Militants have carried out deadly attacks across Afghanistan, a day after the government announced a unilateral cease-fire with the Taliban that will come into effect next week.
In the eastern province of Nangarhar, militants targeted a lawmaker's home, leaving three dead. The lawmaker was not home at the time.
Ataullah Khogyani, spokesman for the provincial governor, said the attack on June 8 targeted the home of Feridon Momand, a member of parliament, in the provincial capital of Jalalabad.
He said a security guard officer, a woman, and her husband in the building were killed and five others were wounded.
The Islamic State (IS) extremist group claimed responsibility for the attack.
Afghan President Ashraf Ghani on June 7 announced a weeklong cease-fire with the Taliban to coincide with the holiday marking the end of Ramadan next week.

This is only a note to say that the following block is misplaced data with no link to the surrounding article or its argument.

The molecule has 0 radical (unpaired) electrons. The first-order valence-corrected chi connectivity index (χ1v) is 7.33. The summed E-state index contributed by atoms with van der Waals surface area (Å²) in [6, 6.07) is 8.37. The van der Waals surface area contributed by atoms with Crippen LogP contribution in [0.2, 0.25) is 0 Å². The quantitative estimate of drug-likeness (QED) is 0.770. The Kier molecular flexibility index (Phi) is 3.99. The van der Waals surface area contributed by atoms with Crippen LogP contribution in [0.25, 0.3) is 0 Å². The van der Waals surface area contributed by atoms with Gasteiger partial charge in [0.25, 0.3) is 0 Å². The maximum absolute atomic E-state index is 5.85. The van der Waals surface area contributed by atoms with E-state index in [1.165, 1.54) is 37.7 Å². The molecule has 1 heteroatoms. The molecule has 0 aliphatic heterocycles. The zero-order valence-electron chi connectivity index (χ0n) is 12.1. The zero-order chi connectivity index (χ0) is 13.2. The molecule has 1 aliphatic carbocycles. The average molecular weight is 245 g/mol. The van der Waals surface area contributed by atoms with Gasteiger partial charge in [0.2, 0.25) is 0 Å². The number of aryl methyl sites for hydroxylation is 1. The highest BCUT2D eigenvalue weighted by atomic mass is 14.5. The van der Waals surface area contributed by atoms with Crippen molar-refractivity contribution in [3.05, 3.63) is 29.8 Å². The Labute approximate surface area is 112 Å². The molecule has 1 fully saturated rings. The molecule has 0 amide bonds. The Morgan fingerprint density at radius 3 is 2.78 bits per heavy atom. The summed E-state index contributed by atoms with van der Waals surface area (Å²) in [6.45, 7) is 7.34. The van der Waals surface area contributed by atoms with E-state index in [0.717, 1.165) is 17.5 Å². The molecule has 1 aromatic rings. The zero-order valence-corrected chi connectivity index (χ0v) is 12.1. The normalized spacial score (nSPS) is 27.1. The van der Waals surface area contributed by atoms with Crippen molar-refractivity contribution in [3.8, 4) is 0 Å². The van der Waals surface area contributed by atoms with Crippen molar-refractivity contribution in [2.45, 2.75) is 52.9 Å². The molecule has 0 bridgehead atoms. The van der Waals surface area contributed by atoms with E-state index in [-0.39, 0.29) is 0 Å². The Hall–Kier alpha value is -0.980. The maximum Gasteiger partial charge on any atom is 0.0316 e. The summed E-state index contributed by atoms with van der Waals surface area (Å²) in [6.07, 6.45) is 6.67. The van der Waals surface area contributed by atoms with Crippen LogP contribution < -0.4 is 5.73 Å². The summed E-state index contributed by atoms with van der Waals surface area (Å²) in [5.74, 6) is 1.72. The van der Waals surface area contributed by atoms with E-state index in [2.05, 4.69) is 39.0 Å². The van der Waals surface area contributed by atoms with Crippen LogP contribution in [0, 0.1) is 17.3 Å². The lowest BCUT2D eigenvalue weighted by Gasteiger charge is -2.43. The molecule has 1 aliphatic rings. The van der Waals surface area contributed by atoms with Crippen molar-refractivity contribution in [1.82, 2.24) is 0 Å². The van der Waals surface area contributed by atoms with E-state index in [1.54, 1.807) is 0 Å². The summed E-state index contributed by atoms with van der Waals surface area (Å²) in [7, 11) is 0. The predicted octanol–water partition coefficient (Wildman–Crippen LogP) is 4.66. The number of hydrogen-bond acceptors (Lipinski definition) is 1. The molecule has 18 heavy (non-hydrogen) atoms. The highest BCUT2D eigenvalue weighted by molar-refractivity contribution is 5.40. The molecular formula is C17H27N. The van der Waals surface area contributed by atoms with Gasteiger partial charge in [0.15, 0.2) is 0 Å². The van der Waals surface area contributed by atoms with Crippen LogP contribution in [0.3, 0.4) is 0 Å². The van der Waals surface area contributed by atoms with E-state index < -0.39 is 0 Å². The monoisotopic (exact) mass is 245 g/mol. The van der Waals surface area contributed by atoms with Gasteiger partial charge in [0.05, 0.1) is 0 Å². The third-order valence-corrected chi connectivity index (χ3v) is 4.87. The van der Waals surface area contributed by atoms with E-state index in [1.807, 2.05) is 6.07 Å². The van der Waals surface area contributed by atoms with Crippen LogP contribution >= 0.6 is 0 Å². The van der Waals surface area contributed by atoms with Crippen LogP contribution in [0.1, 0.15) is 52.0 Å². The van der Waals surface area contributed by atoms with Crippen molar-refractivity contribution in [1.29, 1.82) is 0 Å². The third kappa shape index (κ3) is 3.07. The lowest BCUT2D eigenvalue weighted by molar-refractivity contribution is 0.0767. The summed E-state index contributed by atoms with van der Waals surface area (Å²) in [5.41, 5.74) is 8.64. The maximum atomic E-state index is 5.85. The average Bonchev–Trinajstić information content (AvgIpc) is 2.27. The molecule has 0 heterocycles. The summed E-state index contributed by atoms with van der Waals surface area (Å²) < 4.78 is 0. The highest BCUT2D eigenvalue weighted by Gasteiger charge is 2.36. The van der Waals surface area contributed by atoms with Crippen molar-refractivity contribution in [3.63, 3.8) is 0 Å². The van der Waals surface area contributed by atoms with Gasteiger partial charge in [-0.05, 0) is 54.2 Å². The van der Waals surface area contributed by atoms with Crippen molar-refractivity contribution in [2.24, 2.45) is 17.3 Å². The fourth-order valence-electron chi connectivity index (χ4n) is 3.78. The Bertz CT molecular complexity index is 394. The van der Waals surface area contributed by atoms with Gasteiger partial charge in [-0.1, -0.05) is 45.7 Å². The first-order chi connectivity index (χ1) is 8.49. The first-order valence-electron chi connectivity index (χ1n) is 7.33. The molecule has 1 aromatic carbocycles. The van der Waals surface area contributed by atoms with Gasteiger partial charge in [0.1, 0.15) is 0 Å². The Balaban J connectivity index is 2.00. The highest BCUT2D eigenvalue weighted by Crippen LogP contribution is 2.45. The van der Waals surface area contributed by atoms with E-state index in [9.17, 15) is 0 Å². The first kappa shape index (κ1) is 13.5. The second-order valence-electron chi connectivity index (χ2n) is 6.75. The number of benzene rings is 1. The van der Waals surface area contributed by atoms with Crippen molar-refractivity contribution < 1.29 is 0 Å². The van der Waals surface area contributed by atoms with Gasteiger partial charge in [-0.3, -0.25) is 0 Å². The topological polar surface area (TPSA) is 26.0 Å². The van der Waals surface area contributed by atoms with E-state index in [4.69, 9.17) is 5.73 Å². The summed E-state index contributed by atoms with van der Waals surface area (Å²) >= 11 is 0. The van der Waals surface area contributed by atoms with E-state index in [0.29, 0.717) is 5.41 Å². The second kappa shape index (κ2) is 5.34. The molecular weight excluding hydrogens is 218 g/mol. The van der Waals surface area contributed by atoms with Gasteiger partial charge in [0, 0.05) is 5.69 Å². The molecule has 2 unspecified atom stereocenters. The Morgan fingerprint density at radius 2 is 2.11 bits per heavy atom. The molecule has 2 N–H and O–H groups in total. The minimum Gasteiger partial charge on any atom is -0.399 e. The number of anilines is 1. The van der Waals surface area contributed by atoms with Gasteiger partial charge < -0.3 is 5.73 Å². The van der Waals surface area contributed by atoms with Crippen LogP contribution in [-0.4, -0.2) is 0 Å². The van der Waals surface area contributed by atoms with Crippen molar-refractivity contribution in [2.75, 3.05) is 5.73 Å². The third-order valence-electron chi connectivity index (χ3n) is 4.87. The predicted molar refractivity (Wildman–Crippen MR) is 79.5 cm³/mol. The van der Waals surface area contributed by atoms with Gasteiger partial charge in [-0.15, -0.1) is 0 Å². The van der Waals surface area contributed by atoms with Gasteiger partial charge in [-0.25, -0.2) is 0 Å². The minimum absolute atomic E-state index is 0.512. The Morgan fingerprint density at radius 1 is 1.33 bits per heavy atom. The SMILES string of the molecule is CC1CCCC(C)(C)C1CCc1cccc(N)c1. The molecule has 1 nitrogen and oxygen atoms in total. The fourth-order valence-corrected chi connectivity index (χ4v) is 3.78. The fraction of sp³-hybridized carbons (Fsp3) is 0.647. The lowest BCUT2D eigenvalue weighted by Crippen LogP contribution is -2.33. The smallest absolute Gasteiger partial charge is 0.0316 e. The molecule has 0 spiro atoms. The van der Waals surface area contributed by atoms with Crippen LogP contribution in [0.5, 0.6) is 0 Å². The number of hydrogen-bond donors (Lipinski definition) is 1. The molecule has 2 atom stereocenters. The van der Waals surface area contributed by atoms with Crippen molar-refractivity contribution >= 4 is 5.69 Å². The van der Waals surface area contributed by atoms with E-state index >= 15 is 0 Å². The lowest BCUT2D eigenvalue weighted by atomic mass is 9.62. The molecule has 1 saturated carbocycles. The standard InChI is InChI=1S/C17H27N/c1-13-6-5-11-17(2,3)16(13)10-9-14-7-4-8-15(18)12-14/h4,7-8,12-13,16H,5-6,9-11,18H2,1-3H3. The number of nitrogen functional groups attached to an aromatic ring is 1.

The cease-fire included the Taliban and the allied Haqqani network, but excluded the IS group that is active in Nangarhar.
Elsewhere, a remote-control bomb attached to a motorcycle killed a cleric and three others in the eastern province of Laghman, local officials said.
In the western province of Herat, at least two people were killed after gunmen attacked a mosque in Shindand district.
No group claimed responsibility for the Laghman and Herat attacks.
IS militants killed five policemen in attacks on security checkpoints in the northern province of Jowzjan, officials said.
The militants stormed a number of checkpoints and exchanged fire early June 8 in Darzab district, police chief Faqir Mohmmand Jowzani said.
The attacks came as U.S. Army General John Nicholson, commander of U.S. and international forces in Afghanistan, said military operations against IS militants will intensify during the temporary cease-fire.
Nicholson said the cease-fire was "significant" because it was the first of its kind. The Taliban has not yet reacted to the announcement.
"I don't know what the Taliban will do," Nicholson said.